One of her questions was about Toyota’s apparent lead in hybrid cars. Was it luck, or was it planned?
One answer to that question is in Liker’s book The Toyota Way when he discusses their product development system, specifically using the Prius as an example. They didn’t set out to build a hybrid car. Rather, the goal was to radically improve fuel economy. A lot of things were tried, and hybrid technology just emerged as the way to go. It was, without a doubt, a huge risk.
In 2005, the analysts were skeptical.
May 11, 2005, in The New York Times:
Profit Plunges at Toyota as It Vies for Market Share
From the article:
High gas prices have helped Toyota sell more small cars, like the Corolla sedan and the compact cars in the Scion line. And sales of the gas-sipping Prius hybrid sedan have more than doubled in recent months compared with last year. But analysts say the added sales have not helped Toyota’s bottom line as those vehicles tend to be less profitable than S.U.V.’s and big sedans.
“Even though Toyota’s market share is growing fantastically, Toyota’s profitability is actually in somewhat of a stagnant period,” said Takaki Nakanishi, an auto analyst at UBS Securities Japan.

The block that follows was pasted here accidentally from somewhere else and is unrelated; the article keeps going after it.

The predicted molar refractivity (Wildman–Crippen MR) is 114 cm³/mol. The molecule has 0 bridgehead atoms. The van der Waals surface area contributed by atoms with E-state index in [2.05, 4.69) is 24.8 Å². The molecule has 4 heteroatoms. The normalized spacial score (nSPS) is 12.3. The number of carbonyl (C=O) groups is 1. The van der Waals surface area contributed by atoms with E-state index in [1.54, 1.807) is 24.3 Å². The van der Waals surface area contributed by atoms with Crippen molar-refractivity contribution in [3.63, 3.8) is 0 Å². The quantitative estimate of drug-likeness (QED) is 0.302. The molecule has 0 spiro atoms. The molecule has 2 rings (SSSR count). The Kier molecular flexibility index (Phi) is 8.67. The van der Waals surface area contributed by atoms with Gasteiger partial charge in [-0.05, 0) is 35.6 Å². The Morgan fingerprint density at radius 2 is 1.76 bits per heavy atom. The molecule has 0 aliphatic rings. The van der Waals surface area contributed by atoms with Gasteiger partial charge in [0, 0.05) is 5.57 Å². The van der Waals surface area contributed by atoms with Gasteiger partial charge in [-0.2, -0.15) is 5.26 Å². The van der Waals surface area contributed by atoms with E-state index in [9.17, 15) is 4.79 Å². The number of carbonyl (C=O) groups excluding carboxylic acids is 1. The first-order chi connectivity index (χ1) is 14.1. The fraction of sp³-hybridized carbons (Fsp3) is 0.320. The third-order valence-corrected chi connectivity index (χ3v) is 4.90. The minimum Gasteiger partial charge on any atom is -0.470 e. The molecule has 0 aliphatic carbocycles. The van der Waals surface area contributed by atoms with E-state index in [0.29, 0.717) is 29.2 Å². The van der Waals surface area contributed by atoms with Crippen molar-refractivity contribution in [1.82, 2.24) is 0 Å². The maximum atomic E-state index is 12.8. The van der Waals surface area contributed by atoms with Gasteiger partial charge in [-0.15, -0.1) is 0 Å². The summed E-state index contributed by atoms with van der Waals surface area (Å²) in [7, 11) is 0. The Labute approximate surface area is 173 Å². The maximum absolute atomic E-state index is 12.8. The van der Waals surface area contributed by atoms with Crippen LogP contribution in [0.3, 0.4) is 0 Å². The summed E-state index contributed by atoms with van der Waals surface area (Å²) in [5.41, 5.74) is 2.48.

and from another section:
But Toyota’s heavy investment outlays and its focus on smaller, less profitable vehicles raise questions about whether Toyota managers are more concerned with gaining market share than with increasing profits, said Mr. Nakanishi of UBS, who noted that Toyota’s profit margin had fallen for each of the last three quarters.
Clearly, the profit focused analysts were questioning the heavy R&D commitment to fuel economy when the big profits were clearly in the big SUVs and trucks.
Keep in mind, of course, that this “plunging profit” was still 2.5 billion dollars for the quarter at a time when GM and Ford were showing record sales and recording record losses.
OK – now fast forward
Today, all indicators are that Toyota’s profits are down, just like everyone else’s. But they aren’t recording losses, just earning less than they had. The demand for the Prius has outstripped their battery supplier’s ability to produce, at least in the short term, and they have been able to raise prices on it and other high-mileage models.
Honestly, my opinion is that they developed the hybrid more as a long term commitment to pushing “greener” transportation technology, and as a platform from which to develop other things. I don’t think anyone honestly saw the surge in fuel prices.
Nevertheless, I would contend that Toyota’s generally conservative approach and keeping their eye on the long term serves them better than trying to please the analysts. What we have here is simple: They bucked what the analysts were saying. GM did exactly what they were saying. GM put all of their proverbial eggs into the high-profit big trucks and SUV’s, and they don’t really have a Plan B right now.